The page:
Abandoning the Gutenberg ship

Even though I really enjoy the new Gutenberg experience from a content creator’s point of view, I’ve come to the conclusion that it’s not the right editor for me. My dear Gutenberg, it’s not you, it’s me.

Sure, Gutenberg was rushed and still has enough bugs to keep its developers busy (try pasting some text into a block using LibreOffice Writer), but I still consider it to be miles ahead of the old dreadful TinyMCE visual editor.

I do believe most content creators will come to appreciate the Gutenberg editor, assuming they’re using themes and plugins that support it. For those “special snowflakes” like myself though, it may just mark the end of a long relationship.

At a crossroads

My intent was to cherry pick the blocks I intended to use (paragraph, image, gallery, heading, list, quote, code, pre) and add theme support for those specific blocks only. Gutenberg’s vast collection of intrusive embeds will never see the light of day on this website, so a large portion of the available blocks are effectively worthless to me.

I don’t want to spend my time modifying the pureRegression theme to implement support for Gutenberg features that I won’t be using anyway. And I particularly don’t want to write new CSS styles to better integrate Gutenberg blocks with my current design.

I wrote my WordPress theme with the sole intention of keeping it light, minimalistic and entirely free of JavaScript, and that won’t change. In contradiction, even Gutenberg’s bundled wp-block-library-css exceeds the size of my entire theme’s stylesheet. That’s a lot of bloat to weed out just to achieve an improved writing experience.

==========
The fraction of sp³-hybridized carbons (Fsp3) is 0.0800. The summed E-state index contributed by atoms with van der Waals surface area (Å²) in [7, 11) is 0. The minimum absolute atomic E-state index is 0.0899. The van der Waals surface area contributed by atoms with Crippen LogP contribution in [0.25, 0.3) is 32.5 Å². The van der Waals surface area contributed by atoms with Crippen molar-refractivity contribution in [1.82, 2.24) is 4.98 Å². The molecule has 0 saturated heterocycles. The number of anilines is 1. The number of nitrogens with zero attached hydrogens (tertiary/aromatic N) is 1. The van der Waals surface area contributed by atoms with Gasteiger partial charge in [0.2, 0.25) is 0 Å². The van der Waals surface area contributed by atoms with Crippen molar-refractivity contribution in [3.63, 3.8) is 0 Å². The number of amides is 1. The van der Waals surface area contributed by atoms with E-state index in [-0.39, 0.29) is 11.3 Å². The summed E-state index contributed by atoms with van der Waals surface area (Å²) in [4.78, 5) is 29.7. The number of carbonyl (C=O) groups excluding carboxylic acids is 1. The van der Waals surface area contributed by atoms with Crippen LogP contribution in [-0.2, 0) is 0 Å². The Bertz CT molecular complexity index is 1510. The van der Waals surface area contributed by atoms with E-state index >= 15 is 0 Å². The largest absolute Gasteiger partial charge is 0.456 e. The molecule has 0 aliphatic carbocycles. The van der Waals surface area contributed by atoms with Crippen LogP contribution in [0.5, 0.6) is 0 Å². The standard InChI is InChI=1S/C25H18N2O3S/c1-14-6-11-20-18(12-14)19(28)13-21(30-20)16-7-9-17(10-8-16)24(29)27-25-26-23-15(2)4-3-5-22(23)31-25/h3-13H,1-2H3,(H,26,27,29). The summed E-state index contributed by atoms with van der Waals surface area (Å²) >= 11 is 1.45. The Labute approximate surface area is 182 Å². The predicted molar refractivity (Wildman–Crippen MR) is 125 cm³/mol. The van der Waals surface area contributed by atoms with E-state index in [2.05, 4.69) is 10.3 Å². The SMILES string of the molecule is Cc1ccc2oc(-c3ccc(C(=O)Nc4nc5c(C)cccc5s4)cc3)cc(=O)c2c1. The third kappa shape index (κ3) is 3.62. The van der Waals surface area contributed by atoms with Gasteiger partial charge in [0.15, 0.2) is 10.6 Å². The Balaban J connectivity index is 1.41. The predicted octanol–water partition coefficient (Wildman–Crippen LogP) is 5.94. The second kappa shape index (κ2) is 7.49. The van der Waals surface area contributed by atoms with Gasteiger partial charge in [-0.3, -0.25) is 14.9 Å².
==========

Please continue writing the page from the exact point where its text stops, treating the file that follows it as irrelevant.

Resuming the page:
Gutenberg wp-block-library-css
Gutenberg’s meaty stylesheet shown above the theme’s stylesheet.


Gutenberg is built on the WordPress REST API that I had previously crippled, so I needed to partly restore access to it (from localhost) to make Gutenberg work as intended. I really prefer to keep the REST API under wraps, so in that regard, this “evolution” is not in my best interest.

And to make things worse, the following quote from the WordPress founder made me throw up a little bit in my mouth:

I can imagine a future wp-admin that’s 100% JavaScript talking to APIs. I’m excited to see that happen.
– Matt Mullenweg

I do not share Mr. Mullenweg’s excitement. When that day comes I’ll be long gone for greener pastures.

The Classic Editor

The classic editor is an official plugin maintained by the WordPress team that restores the previous WordPress editor. It will be maintained until at least 2022. Installing the classic editor gives you the flexibility to choose either Gutenberg or the classic editor when creating content.

I won’t be using Gutenberg at all, so the finishing touch for me was to add a few lines of code to my theme’s functions.php to avoid the unnecessary inclusion of Gutenberg’s stylesheet (wp-block-library-css) on every page load.

// Dequeue Gutenberg's wp-block-library
function pureregression_remove_block_styles() {
add_action('wp_print_styles', 'pureregression_remove_block_styles', 100);

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